It was possible in Europe amid the ruins left by the Second World War. For defeated Germany, shared sovereignty appeared better than none at all. For France it was harder to accept, but Paris recognised it was the only way to recover economically. In the UK, which emerged from the war victorious and retained delusions of grandeur, the system took much longer to accept. Once the Common Market was in place and the UK recognised it might be missing out on something interesting, the country took the plunge and joined. A degree of reluctance never went away and will be tested again soon in a referendum, but it is likely that the economic arguments will prevail. Does the UK want to be outside the most powerful trading bloc in the world? Does it want to have the sort of deal with the EU that Norway has, signing up to the single market and even contributing to the EU budget without having any influence on the way the single market operates? It’s unlikely it will vote to leave – though referendums are unpredictable things.

When it started, the EU was a modest affair. It had a limited number of members and of policies in which they were prepared to pool sovereignty – initially it was just a Coal and Steel Community. Only gradually did it bring in more members and expand its remit to include a broad range of economic activities.

This gradualist, one-step-at-a-time approach contrasts with Rudd’s ambition which appears to want half the world involved from the start discussing everything from a comprehensive free-trade pact to security and foreign policy – including holding ASEAN defence ministers’ meetings under the umbrella of the future Asia-Pacific Community.

This approach is unlikely to succeed. It would be better to do something of real substance within a smaller range of policies and a more limited number of countries. That however would involve a pooling of sovereignty in some areas. If that is successful with a small grouping of nations, it can attract more hesitant – and perhaps larger and more powerful – neighbours.

The European Economic Community was the sprat to catch the British mackerel and the same would be true for Asia. Let Australia, New Zealand, Singapore and Malaysia, for instance, agree to pool sovereignty and create an Asian Economic Community. After some time, as it began to work effectively and produce economic results, China and India might be enticed to join.

Europeans are in no way superior to others around the world, but they happen through adversity to have tripped over the right way of ordering their relations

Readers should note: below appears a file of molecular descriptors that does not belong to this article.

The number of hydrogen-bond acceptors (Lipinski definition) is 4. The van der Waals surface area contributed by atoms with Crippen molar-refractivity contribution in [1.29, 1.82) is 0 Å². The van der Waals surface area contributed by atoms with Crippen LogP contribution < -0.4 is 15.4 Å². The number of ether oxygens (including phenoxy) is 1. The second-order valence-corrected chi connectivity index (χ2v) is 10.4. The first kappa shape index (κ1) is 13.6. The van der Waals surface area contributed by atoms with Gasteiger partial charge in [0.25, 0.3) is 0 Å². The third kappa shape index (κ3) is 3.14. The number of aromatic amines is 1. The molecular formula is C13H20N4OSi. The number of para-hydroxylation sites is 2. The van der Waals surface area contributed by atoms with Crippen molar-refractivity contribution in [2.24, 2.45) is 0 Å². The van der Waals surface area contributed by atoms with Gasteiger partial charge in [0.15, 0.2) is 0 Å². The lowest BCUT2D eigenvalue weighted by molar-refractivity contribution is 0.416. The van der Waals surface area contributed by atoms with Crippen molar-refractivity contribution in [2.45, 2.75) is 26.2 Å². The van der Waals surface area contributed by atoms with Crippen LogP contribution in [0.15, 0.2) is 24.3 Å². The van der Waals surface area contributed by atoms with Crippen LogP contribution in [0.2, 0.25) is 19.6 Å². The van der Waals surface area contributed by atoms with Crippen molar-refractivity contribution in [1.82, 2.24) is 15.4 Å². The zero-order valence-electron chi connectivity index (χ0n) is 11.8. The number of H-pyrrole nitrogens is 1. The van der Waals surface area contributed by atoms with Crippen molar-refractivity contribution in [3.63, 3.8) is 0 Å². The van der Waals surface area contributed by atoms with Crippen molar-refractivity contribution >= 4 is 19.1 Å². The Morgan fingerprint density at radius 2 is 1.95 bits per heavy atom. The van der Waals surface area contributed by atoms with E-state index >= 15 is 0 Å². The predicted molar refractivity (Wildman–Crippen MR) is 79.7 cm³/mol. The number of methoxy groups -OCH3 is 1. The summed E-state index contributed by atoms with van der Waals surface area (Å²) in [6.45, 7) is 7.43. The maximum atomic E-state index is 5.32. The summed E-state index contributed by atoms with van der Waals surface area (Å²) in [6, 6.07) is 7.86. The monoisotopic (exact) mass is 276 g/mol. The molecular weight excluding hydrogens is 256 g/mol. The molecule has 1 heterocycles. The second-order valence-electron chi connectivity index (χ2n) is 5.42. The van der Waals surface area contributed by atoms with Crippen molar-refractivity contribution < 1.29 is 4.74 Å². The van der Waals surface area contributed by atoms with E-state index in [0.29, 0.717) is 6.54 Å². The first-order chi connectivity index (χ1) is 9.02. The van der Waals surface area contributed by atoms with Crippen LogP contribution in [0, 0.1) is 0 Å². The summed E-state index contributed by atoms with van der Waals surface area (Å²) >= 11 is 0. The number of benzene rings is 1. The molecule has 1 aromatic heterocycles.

Perhaps Australia, an agricultural powerhouse, could help to build an Asian Food Security Community running a regional food reserve. The idea would be to moderate the natural price volatility of agricultural markets. It could prevent farm prices falling to catastrophic levels, threatening the livelihoods of Australian and other farmers. It could prevent food prices becoming unaffordable to millions of Asians who live on or close to the poverty line. That could be a modest beginning, requiring a very modest sharing of sovereignty. If it worked, it could lead to the broader and deeper Community Rudd argues for.

Kevin Rudd’s idealism is to be applauded, but there is a reason why it has not yielded results after seven years of hard work and endless meetings. What he calls the ‘EU model’ is a model of sovereignty-pooling which took hold in Europe because a shattered continent needed to find its way back after two horrendous world wars.

The situation in Asia is different, but the EU model remains appropriate. A form of binding law above the level of the nation-state is the one and only method of ensuring a peaceful and prosperous future for any region of the world, or indeed for the world itself (since the UN is certainly not modelled in this way and as a result has had very little success). Europeans are in no way superior to others around the world, but they happen through adversity to have tripped over the right way of ordering their relations. It is a model that other regions might well adopt, but not if they reject the very engine that makes effective regional governance possible.